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Published on Dec 12, 2013 in Featured Articles, Latin America, News

Smoking in Latin American

“Only Satan can grant the faculty of expelling smoke through the mouth,” according to The Economist, this quote came from the Spanish Inquisition in imprisoning Rodrigo de Jerez, one of Columbus’s sailors, who was the first person to bring tobacco to Europe.

Prior to the 1960s, smoking in Latin America was an accepted, and even expected, part of everyday life. People smoked in movie theaters, at funerals, baptisms, and even in maternity wards. That changed when the U.S. Surgeon General issued a report on the effects of smoking on one’s health. At that time 52 percent of Americans smoked, twenty years later that number was down to 25 percent. However, Latin America did not experience as rapid a decrease in the number of smokers. Smoking is still prevalent in Latin America.

There are currently 145 million smokers in Latin America, 25 percent of the region’s population, comprising between 8 and 10 percent of the world’s smokers. These smokers consume between 500 and 1500 cigarettes per year.

Photo from www.ilovechile.cl

Photo from www.ilovechile.cl

According to the World Lung Foundation, 9.7 million of these smokers reside in Chile. Chileans, as it turns out, are smoking fanatics, having the highest smoking prevalence in the region. According to the World Health Organization, over 40 percent of Chileans smoke, 44 percent male and 37 percent female. This compares to 27 percent of Argentines and 17 percent of people in Brazil. And, in an apparent anomaly, 40 percent of girls aged 13-15 smoke cigarettes, up from 20 percent in 2003. However only 28 percent of boys the same age smoke. One reason for this is that cigarettes in Chile are the most affordable in the world. According to Chile’s health minister, smoking is looked upon by young people as a sign of being liberated.

Across Latin America 13.16 percent of those between the ages of 15 and 18 are smokers, with Chile having the highest rate, at 39.2 percent, and Colombia, Mexico, Argentina, and Uruguay having 33.4, 27.1, 25.8, and 22.9 percent of smokers in this age group respectively. The lowest percentage of smoking among youth is in Venezuela, with 8.4 percent of young Venezuelans smoking.

Governments are trying to combat the large number of its citizens who still light-up. Uruguay’s former President Tabare Vazquez, for example, initiated 100 percent smoke-free public areas within the country, rapidly decreasing tobacco use in urban areas, where 95 percent of Uruguay’s population resides. Other Latin America countries with have legislated smoke-free public areas include Chile, Colombia, Guatemala, Honduras, Panama, and Peru. In all, 20, Latin American countries ban smoking in public places, as well as ban the advertising, promotion, and sponsorship of tobacco products The Ministry of Health in Brazil has also instituted smoking restrictions, which has reduced the number of smokers to under 15 percent of those older than 15. In addition, Uruguay and Peru both prohibit cigarettes from being displayed in their stores.

Health related services for smokers in Latin America are at both ends of the spectrum, with the Chilean government paying $1.14 billion yearly in health related services, and the Brazilian health system paying $11 billion.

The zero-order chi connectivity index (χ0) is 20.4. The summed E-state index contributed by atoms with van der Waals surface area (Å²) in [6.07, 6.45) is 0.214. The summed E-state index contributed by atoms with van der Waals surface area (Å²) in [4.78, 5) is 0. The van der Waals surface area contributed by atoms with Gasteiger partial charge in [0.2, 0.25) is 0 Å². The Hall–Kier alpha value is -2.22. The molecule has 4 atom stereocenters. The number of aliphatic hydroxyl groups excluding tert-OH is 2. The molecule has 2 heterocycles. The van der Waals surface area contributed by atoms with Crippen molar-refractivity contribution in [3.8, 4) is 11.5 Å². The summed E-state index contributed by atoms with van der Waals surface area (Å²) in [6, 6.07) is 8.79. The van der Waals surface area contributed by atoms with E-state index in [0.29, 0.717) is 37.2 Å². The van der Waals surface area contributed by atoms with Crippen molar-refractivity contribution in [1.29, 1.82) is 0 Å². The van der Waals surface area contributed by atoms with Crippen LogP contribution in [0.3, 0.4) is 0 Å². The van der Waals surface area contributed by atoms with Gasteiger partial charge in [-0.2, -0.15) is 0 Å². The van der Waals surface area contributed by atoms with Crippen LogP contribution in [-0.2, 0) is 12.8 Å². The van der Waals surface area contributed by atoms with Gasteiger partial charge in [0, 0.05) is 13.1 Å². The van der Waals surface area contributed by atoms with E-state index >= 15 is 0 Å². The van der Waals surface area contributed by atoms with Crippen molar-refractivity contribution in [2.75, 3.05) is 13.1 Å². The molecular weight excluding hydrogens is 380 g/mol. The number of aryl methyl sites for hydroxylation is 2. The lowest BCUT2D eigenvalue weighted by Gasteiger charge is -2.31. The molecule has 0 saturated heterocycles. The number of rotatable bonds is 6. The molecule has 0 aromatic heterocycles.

Some countries are in an economic quandary as they try to balance public pressure for banning smoking along with protecting smoking-related jobs. Brazil, for example, is the world’s third largest producer of tobacco leaf. The government is receiving pressure from tobacco growers who see the governments pricing and large tax on cigarettes, as well as its anti-smoking campaigns, as being responsible for a decreasing demand for their product. According to Luis Carlos Heinze, a Brazilian federal deputy, 230,000 families in Brazil depend on tobacco for their subsistence.

Still many Latin American countries view tobacco as an important part of their economy. Even though Colombia has initiated 100 percent smoke free areas, for example, it still views tobacco crops as economically desirable. In fact, the government is encouraging tobacco growing in areas reclaimed from armed conflict. The Ministry of Agriculture actively backs tobacco cultivation. In all, 20 Latin American countries still seed and cultivate tobacco. Currently, according to the National Institutes of Health, five out of the 25 largest tobacco producers in the world are in Latin America (Brazil, Argentina, Cuba, Dominican Republic, and Colombia).

Tobacco smuggling is a significant problem in Latin America. In Argentina, for example, smuggled tobacco comprises 20 percent of the entire market in that country. Much of these smuggled cigarettes come from Paraguay, which produces 40 billion cigarettes annually but consumes only 3 billion a year. In addition, according to the National Institutes of Health, 80 percent of the cigarettes produced in Uruguay return to the country to be sold illegally. Smuggled cigarettes may represent as much as 30 percent of the total number of cigarettes consumed in Latin America.

Tobacco consumption is the second most common cause of death worldwide after high blood pressure, according to The World Bank, killing one in ten adults. In addition, 600,000 non-smokers die each year due to “passive smoking” after breathing second hand smoke.

 Alan Refkin

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